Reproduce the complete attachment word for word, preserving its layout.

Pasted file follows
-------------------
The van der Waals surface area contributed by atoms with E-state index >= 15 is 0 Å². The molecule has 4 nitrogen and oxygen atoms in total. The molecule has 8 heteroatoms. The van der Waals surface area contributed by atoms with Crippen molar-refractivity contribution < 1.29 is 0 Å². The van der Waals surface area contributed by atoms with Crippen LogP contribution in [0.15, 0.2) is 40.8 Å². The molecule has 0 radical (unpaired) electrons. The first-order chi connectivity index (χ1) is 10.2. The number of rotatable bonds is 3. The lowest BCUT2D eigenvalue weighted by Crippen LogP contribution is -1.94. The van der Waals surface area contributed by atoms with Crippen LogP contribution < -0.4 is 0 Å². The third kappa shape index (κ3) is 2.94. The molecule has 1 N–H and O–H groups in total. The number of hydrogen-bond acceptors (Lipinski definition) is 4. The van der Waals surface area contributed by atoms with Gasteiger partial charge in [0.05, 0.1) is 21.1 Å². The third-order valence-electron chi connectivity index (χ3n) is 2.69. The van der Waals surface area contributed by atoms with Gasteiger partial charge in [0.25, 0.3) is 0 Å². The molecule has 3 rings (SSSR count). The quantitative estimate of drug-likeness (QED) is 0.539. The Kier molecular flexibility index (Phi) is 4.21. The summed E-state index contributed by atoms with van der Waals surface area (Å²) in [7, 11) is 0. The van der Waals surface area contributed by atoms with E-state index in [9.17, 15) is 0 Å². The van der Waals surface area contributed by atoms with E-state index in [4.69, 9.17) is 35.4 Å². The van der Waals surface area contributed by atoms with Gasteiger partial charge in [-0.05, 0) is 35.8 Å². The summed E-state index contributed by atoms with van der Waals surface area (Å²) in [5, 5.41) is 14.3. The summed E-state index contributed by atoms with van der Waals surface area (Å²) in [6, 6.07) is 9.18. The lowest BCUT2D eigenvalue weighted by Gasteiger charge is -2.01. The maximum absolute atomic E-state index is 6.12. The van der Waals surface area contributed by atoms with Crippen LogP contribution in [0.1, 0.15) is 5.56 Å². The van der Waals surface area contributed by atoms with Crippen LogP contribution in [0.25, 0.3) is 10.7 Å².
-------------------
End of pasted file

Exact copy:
The van der Waals surface area contributed by atoms with E-state index >= 15 is 0 Å². The molecule has 4 nitrogen and oxygen atoms in total. The molecule has 8 heteroatoms. The van der Waals surface area contributed by atoms with Crippen molar-refractivity contribution < 1.29 is 0 Å². The van der Waals surface area contributed by atoms with Crippen LogP contribution in [0.15, 0.2) is 40.8 Å². The molecule has 0 radical (unpaired) electrons. The first-order chi connectivity index (χ1) is 10.2. The number of rotatable bonds is 3. The lowest BCUT2D eigenvalue weighted by Crippen LogP contribution is -1.94. The van der Waals surface area contributed by atoms with Crippen LogP contribution < -0.4 is 0 Å². The third kappa shape index (κ3) is 2.94. The molecule has 1 N–H and O–H groups in total. The number of hydrogen-bond acceptors (Lipinski definition) is 4. The van der Waals surface area contributed by atoms with Gasteiger partial charge in [0.05, 0.1) is 21.1 Å². The third-order valence-electron chi connectivity index (χ3n) is 2.69. The van der Waals surface area contributed by atoms with Gasteiger partial charge in [0.25, 0.3) is 0 Å². The molecule has 3 rings (SSSR count). The quantitative estimate of drug-likeness (QED) is 0.539. The Kier molecular flexibility index (Phi) is 4.21. The summed E-state index contributed by atoms with van der Waals surface area (Å²) in [7, 11) is 0. The van der Waals surface area contributed by atoms with E-state index in [9.17, 15) is 0 Å². The van der Waals surface area contributed by atoms with E-state index in [4.69, 9.17) is 35.4 Å². The van der Waals surface area contributed by atoms with Gasteiger partial charge in [-0.05, 0) is 35.8 Å². The summed E-state index contributed by atoms with van der Waals surface area (Å²) in [5, 5.41) is 14.3. The summed E-state index contributed by atoms with van der Waals surface area (Å²) in [6, 6.07) is 9.18. The lowest BCUT2D eigenvalue weighted by Gasteiger charge is -2.01. The maximum absolute atomic E-state index is 6.12. The van der Waals surface area contributed by atoms with Crippen LogP contribution in [0.1, 0.15) is 5.56 Å². The van der Waals surface area contributed by atoms with Crippen LogP contribution in [0.25, 0.3) is 10.7 Å².